Seoul demands N. Korea explain cancelled arts delegation visit
South Korea has urged North Korea to explain why it abruptly suspended plans to send a delegation to prepare cultural performances during the Winter Olympics, its unification minister said Saturday.
The North had planned to send a seven-member advance team headed by the leader of an all-female Western-style band to the South this weekend to inspect venues for proposed performances in Seoul and the eastern city of Gangneung.
Hyon Song-Wol, reportedly an ex-girlfriend of leader Kim Jong-Un, would have been the first North Korean official to visit the South in four years if Saturday's trip had gone ahead.
But Pyongyang said it had suspended the plan, giving no reason. It was unclear whether the visit was permanently cancelled or postponed.
"We sent a message by fax to the North... at around 11:20 am (0920 GMT), demanding an explanation," Seoul's Unification Minister Cho Myoung-Gyon told reporters.
"We've conveyed our position to the North that all preparations have been made for the visit and that the South and the North would be able to reset the schedule," he added.
Hyon was the subject of lurid 2013 reports in the South that she and around a dozen other state musicians had been executed for appearing in porn movies.
Pyongyang angrily denied the claims and Hyon later appeared on state television.
With Hyon back in spotlight ahead of the Games, South Korean media mentioned Hyon's alleged past affairs with the North's leader Kim Jong-Un, which analysts said must have annoyed Kim.
"Pyongyang is apparently angry as unconfirmed rumours about Hyon's alleged ties with Kim are being spread again," Professor Yang Moo-Jin of the University of North Korean Studies told AFP.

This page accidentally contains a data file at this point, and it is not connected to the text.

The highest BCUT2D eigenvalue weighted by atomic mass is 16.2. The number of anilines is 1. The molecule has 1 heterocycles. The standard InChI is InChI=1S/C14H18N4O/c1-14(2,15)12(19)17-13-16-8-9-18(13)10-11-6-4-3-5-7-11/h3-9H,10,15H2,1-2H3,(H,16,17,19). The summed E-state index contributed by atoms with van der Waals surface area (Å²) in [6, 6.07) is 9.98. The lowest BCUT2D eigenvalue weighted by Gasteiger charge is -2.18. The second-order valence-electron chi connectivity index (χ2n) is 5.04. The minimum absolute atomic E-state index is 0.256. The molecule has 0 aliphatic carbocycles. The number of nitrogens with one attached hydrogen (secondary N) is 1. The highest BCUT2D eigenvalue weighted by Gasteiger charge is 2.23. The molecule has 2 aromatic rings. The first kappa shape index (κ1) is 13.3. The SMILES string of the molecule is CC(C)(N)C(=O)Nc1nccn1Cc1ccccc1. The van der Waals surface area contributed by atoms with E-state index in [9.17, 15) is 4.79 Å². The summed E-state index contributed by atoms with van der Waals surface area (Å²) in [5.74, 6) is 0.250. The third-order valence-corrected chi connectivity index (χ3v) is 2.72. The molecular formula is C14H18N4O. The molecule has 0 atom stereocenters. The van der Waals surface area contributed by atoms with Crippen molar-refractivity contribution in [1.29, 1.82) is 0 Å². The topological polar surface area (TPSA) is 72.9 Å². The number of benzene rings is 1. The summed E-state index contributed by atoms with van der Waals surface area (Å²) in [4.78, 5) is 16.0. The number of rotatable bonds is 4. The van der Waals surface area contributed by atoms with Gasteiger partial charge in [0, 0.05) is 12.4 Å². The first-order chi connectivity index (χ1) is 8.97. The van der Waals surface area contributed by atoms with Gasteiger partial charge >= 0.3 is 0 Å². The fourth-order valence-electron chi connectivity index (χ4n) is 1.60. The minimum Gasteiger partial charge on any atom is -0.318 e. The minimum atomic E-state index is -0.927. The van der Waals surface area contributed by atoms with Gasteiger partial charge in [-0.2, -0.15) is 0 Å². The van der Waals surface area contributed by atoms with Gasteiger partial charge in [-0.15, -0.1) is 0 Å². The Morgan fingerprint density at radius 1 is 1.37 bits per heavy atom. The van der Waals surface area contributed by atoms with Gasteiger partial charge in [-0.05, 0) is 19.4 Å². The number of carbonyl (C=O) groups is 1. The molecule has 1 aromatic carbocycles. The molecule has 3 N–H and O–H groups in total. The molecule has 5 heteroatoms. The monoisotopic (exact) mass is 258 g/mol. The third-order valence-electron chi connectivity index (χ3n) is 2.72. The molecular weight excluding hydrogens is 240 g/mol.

The two Koreas have agreed to march together under a unification flag -- a pale blue silhouette of the Korean peninsula -- at the opening ceremony of the Pyeongchang Winter Olympics on February 9, and to form a unified women's ice hockey team.
But critics in the South have said a unified team would disrupt the side and deprive some Southern squad members of the chance to play on the Olympic stage.
The conservative opposition Liberty Korea Party has strongly objected to the agreement, arguing the North is seeking to exploit the South's Olympics for its own propaganda.
"The Pyeongchang Olympics is becoming like a Pyongyang Olympics", its leader Hong Jun-Pyo said on Friday.
A Realmeter poll released Thursday showed only 40.5 percent of South Koreans supported the joint march under a unification flag.
A larger share -- 49.4 percent -- were in favour of the neighbours holding their own national flags.
Yang said the North is apparently concerned about this widespread resentment in the South and security for its delegates.
In 2015, the Moranbong Band led by Hyon cancelled a series of concerts in Beijing just hours before they were due on stage, reportedly because of disputes over stage backdrop footage showing a North Korean missile being launched.
© 2018 AFP